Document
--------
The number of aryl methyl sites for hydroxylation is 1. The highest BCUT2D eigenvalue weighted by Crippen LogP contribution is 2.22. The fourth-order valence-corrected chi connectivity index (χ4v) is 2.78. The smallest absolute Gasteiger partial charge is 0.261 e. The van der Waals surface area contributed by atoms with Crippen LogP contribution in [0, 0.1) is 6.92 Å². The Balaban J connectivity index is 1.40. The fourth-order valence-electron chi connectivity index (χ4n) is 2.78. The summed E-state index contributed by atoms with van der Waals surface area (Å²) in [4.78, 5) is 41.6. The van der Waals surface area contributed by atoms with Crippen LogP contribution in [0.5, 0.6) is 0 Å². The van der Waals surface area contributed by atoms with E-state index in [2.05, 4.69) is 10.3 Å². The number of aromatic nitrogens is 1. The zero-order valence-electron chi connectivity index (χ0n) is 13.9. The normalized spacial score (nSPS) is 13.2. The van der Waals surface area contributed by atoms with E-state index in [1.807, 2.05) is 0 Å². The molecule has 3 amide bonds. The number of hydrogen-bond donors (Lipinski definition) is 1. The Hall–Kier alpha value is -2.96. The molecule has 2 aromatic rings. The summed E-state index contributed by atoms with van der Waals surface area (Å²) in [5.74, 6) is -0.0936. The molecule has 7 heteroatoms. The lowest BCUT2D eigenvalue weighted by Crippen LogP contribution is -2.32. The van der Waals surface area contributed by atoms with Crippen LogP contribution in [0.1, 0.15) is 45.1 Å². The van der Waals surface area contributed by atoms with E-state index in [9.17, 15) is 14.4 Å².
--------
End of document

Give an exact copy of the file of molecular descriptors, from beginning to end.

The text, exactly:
The number of aryl methyl sites for hydroxylation is 1. The highest BCUT2D eigenvalue weighted by Crippen LogP contribution is 2.22. The fourth-order valence-corrected chi connectivity index (χ4v) is 2.78. The smallest absolute Gasteiger partial charge is 0.261 e. The van der Waals surface area contributed by atoms with Crippen LogP contribution in [0, 0.1) is 6.92 Å². The Balaban J connectivity index is 1.40. The fourth-order valence-electron chi connectivity index (χ4n) is 2.78. The summed E-state index contributed by atoms with van der Waals surface area (Å²) in [4.78, 5) is 41.6. The van der Waals surface area contributed by atoms with Crippen LogP contribution in [0.5, 0.6) is 0 Å². The van der Waals surface area contributed by atoms with E-state index in [2.05, 4.69) is 10.3 Å². The number of aromatic nitrogens is 1. The zero-order valence-electron chi connectivity index (χ0n) is 13.9. The normalized spacial score (nSPS) is 13.2. The van der Waals surface area contributed by atoms with E-state index in [1.807, 2.05) is 0 Å². The molecule has 3 amide bonds. The number of hydrogen-bond donors (Lipinski definition) is 1. The Hall–Kier alpha value is -2.96. The molecule has 2 aromatic rings. The summed E-state index contributed by atoms with van der Waals surface area (Å²) in [5.74, 6) is -0.0936. The molecule has 7 heteroatoms. The lowest BCUT2D eigenvalue weighted by Crippen LogP contribution is -2.32. The van der Waals surface area contributed by atoms with Crippen LogP contribution in [0.1, 0.15) is 45.1 Å². The van der Waals surface area contributed by atoms with E-state index in [9.17, 15) is 14.4 Å².